W&L Law Professor David Baluarte Awarded Fulbright to Develop Clinical Programs in Mexico Baluarte will teach in the Refugee Law Clinic and assist in the development of clinical legal education more broadly at Iberoamericana University.
Washington and Lee law professor David Baluarte has been awarded a Fulbright U.S. Scholar Grant that will take him to Iberoamericana University (IBERO) in Mexico City, where he will teach in the Refugee Law Clinic and assist in the development of clinical legal education more broadly at the University.
The Refugee Law Clinic at IBERO is a sub-contractor for the UN High Commissioner for Refugees (UNHCR) and provides legal services to asylum seekers in Mexico. Baluarte notes that many of the asylum seekers that the clinic encounters around Mexico City intend to travel on to the U.S.-Mexico border to seek protection in the United States.
“Those asylum seekers need up-to-date, reliable information about what awaits them on the U.S. side of the border to decide whether to pursue protection in Mexico or continue to the United States,” said Baluarte.
The Refugee Law Clinic currently lacks expertise in U.S. asylum law, and Baluarte will develop an educational module on U.S. asylum law for the clinic while in residence. This project will initiate an ongoing transnational collaboration between the Refugee Rights Clinic at IBERO and the W&L Law Immigrant Rights Clinic, which Baluarte directs.
In addition to his work with the Refugee Law Clinic, Baluarte will apply his expertise in experiential education to further develop the program of clinical legal education at IBERO. While clinics are a standard feature of modern legal education in the U.S., they have yet to gain widespread institutional traction in Mexico. However, IBERO has recently become the first university in Mexico to require that all law students spend a semester in a clinic before graduation.
Baluarte will also undertake a research project while in Mexico to examine how Mexican immigration law is responding to and interacting with the many changes in U.S. policy toward migration in Mexico.
“Since the Mexican Migratory Act passed into law in 2011, three successive U.S. Administrations have developed and redefined drastic U.S. policies towards migration in Mexico,” said Baluarte. “It is well documented that the United States has both supported an expansion of immigration enforcement on the Mexico-Guatemala border and refused to admit asylum seekers through the U.S.-Mexico border, compelling them instead to ‘remain in Mexico.’ These and other externalized U.S. immigration enforcement policies have likely impacted the interpretation and application of the 2011 Migratory Act and the associated legal regime for the protection of refugees.”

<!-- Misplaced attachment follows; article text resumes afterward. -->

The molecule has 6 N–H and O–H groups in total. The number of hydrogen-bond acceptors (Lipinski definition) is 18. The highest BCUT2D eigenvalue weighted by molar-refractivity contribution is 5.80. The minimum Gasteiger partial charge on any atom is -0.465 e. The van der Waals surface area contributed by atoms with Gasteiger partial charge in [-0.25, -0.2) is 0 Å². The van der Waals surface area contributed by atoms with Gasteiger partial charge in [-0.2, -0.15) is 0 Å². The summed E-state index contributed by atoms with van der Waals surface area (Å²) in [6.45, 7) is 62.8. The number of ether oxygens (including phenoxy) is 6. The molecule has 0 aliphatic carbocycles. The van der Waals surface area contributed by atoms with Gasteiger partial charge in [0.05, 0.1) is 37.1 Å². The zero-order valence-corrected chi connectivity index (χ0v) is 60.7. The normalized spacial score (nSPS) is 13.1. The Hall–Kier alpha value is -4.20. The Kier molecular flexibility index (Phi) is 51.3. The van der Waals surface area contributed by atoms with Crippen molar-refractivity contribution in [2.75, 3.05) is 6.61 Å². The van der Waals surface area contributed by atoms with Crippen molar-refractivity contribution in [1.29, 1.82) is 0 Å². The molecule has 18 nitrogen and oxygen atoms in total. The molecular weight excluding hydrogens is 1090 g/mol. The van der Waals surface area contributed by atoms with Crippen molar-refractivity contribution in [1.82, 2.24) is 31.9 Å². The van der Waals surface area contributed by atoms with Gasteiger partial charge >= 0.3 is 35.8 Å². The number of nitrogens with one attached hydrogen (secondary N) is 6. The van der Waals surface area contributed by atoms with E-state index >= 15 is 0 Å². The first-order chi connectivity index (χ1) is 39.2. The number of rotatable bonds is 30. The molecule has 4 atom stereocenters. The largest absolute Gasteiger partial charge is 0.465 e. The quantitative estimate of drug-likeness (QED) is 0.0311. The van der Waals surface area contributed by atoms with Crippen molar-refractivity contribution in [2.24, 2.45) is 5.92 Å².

Baluarte is one of approximately 500 faculty and professionals who will travel abroad through the Fulbright U.S. Scholar Program in 2023-2024. This is his second research Fulbright. In 2016 he was awarded a Fulbright U.S. Scholar Grant to study the stateless population in Argentina.
Baluarte teaches and writes about topics ranging from immigration, refugees and stateless persons, and transnational law with a specific focus on international human rights law and practice. He is a member of the advisory council of the Institute on Statelessness and Inclusion, an independent non-profit organization dedicated to promoting an integrated, human rights based response to the injustice of statelessness and exclusion. He is also a member of the steering committee of the Americas Network on Nationality and Statelessness, a network of civil society organizations and individual experts committed to address statelessness in the Americas.
Before coming to W&L, Professor Baluarte was a Practitioner-in-Residence and Arbenz Fellow in the International Human Rights Law Clinic (IHRLC) at American University Washington College of Law. In addition to his clinical teaching responsibilities in that capacity, Professor Baluarte managed projects and consulted for the UN High Commissioner for Refugees (UNHCR) and the Open Society Justice Initiative (OSJI).
Before beginning his teaching career, Professor Baluarte served as a staff attorney in the Immigration Unit the U.S. Court of Appeals for the Second Circuit and as a staff attorney at the Center for Justice and International Law (CEJIL). Professor Baluarte earned his J.D. from American University Washington College of Law, where he was a Public Interest and Public Service (PIPS) Scholar, and his B.A. from Brown University.
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